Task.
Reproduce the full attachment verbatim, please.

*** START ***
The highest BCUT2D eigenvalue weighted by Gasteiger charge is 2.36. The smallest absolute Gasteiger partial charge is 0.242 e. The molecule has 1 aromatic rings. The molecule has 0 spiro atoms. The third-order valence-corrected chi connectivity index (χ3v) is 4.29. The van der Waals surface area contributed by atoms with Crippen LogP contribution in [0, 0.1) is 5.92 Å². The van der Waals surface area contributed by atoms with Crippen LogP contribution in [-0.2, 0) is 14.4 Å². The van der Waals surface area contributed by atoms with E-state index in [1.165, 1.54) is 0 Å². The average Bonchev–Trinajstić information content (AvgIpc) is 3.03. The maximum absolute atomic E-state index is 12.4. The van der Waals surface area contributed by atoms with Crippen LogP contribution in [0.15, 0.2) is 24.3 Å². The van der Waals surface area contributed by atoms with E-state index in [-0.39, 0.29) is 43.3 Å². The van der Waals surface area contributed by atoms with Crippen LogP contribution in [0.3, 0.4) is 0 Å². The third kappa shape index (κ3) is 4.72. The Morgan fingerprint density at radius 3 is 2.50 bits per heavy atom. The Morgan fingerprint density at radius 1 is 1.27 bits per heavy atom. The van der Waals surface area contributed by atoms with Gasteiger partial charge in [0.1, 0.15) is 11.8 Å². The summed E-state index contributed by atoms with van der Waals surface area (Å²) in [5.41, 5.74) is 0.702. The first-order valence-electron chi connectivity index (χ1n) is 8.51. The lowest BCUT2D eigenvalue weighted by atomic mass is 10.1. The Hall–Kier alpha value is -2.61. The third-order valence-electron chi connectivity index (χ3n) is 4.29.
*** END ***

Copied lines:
The highest BCUT2D eigenvalue weighted by Gasteiger charge is 2.36. The smallest absolute Gasteiger partial charge is 0.242 e. The molecule has 1 aromatic rings. The molecule has 0 spiro atoms. The third-order valence-corrected chi connectivity index (χ3v) is 4.29. The van der Waals surface area contributed by atoms with Crippen LogP contribution in [0, 0.1) is 5.92 Å². The van der Waals surface area contributed by atoms with Crippen LogP contribution in [-0.2, 0) is 14.4 Å². The van der Waals surface area contributed by atoms with E-state index in [1.165, 1.54) is 0 Å². The average Bonchev–Trinajstić information content (AvgIpc) is 3.03. The maximum absolute atomic E-state index is 12.4. The van der Waals surface area contributed by atoms with Crippen LogP contribution in [0.15, 0.2) is 24.3 Å². The van der Waals surface area contributed by atoms with E-state index in [-0.39, 0.29) is 43.3 Å². The van der Waals surface area contributed by atoms with Crippen LogP contribution in [0.3, 0.4) is 0 Å². The third kappa shape index (κ3) is 4.72. The Morgan fingerprint density at radius 3 is 2.50 bits per heavy atom. The Morgan fingerprint density at radius 1 is 1.27 bits per heavy atom. The van der Waals surface area contributed by atoms with Gasteiger partial charge in [0.1, 0.15) is 11.8 Å². The summed E-state index contributed by atoms with van der Waals surface area (Å²) in [5.41, 5.74) is 0.702. The first-order valence-electron chi connectivity index (χ1n) is 8.51. The lowest BCUT2D eigenvalue weighted by atomic mass is 10.1. The Hall–Kier alpha value is -2.61. The third-order valence-electron chi connectivity index (χ3n) is 4.29.